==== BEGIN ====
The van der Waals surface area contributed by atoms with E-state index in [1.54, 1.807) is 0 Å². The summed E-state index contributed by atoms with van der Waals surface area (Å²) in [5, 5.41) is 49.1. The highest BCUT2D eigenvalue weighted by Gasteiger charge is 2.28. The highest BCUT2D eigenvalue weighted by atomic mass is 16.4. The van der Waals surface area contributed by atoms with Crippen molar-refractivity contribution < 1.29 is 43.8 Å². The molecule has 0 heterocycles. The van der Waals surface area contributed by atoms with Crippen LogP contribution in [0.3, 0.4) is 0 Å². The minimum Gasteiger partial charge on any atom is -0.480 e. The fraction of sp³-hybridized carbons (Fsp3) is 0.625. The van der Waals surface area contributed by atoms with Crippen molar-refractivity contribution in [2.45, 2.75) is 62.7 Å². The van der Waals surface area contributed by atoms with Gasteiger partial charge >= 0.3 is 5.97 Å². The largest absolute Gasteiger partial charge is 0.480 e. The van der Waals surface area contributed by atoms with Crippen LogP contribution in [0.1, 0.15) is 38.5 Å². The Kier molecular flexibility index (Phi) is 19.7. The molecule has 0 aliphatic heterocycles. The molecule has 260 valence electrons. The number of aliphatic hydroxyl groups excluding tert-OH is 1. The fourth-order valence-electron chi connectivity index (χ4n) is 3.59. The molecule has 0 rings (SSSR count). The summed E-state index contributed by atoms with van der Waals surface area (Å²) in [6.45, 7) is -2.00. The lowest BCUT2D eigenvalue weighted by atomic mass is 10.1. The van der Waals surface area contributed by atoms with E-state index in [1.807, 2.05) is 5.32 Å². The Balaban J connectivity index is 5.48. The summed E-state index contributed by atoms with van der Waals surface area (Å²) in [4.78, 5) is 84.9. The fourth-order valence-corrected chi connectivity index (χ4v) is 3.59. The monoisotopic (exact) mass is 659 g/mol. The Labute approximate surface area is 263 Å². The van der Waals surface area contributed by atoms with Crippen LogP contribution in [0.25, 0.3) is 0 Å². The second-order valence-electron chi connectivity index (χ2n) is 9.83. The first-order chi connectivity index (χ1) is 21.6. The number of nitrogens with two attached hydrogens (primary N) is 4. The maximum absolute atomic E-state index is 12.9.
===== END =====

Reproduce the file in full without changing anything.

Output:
The van der Waals surface area contributed by atoms with E-state index in [1.54, 1.807) is 0 Å². The summed E-state index contributed by atoms with van der Waals surface area (Å²) in [5, 5.41) is 49.1. The highest BCUT2D eigenvalue weighted by Gasteiger charge is 2.28. The highest BCUT2D eigenvalue weighted by atomic mass is 16.4. The van der Waals surface area contributed by atoms with Crippen molar-refractivity contribution < 1.29 is 43.8 Å². The molecule has 0 heterocycles. The van der Waals surface area contributed by atoms with Crippen LogP contribution in [0.3, 0.4) is 0 Å². The minimum Gasteiger partial charge on any atom is -0.480 e. The fraction of sp³-hybridized carbons (Fsp3) is 0.625. The van der Waals surface area contributed by atoms with Crippen molar-refractivity contribution in [2.45, 2.75) is 62.7 Å². The van der Waals surface area contributed by atoms with Gasteiger partial charge >= 0.3 is 5.97 Å². The largest absolute Gasteiger partial charge is 0.480 e. The van der Waals surface area contributed by atoms with Crippen LogP contribution in [0.1, 0.15) is 38.5 Å². The Kier molecular flexibility index (Phi) is 19.7. The molecule has 0 aliphatic heterocycles. The molecule has 260 valence electrons. The number of aliphatic hydroxyl groups excluding tert-OH is 1. The fourth-order valence-electron chi connectivity index (χ4n) is 3.59. The molecule has 0 rings (SSSR count). The summed E-state index contributed by atoms with van der Waals surface area (Å²) in [6.45, 7) is -2.00. The lowest BCUT2D eigenvalue weighted by atomic mass is 10.1. The van der Waals surface area contributed by atoms with E-state index in [1.807, 2.05) is 5.32 Å². The Balaban J connectivity index is 5.48. The summed E-state index contributed by atoms with van der Waals surface area (Å²) in [4.78, 5) is 84.9. The fourth-order valence-corrected chi connectivity index (χ4v) is 3.59. The monoisotopic (exact) mass is 659 g/mol. The Labute approximate surface area is 263 Å². The van der Waals surface area contributed by atoms with Crippen LogP contribution in [0.25, 0.3) is 0 Å². The second-order valence-electron chi connectivity index (χ2n) is 9.83. The first-order chi connectivity index (χ1) is 21.6. The number of nitrogens with two attached hydrogens (primary N) is 4. The maximum absolute atomic E-state index is 12.9.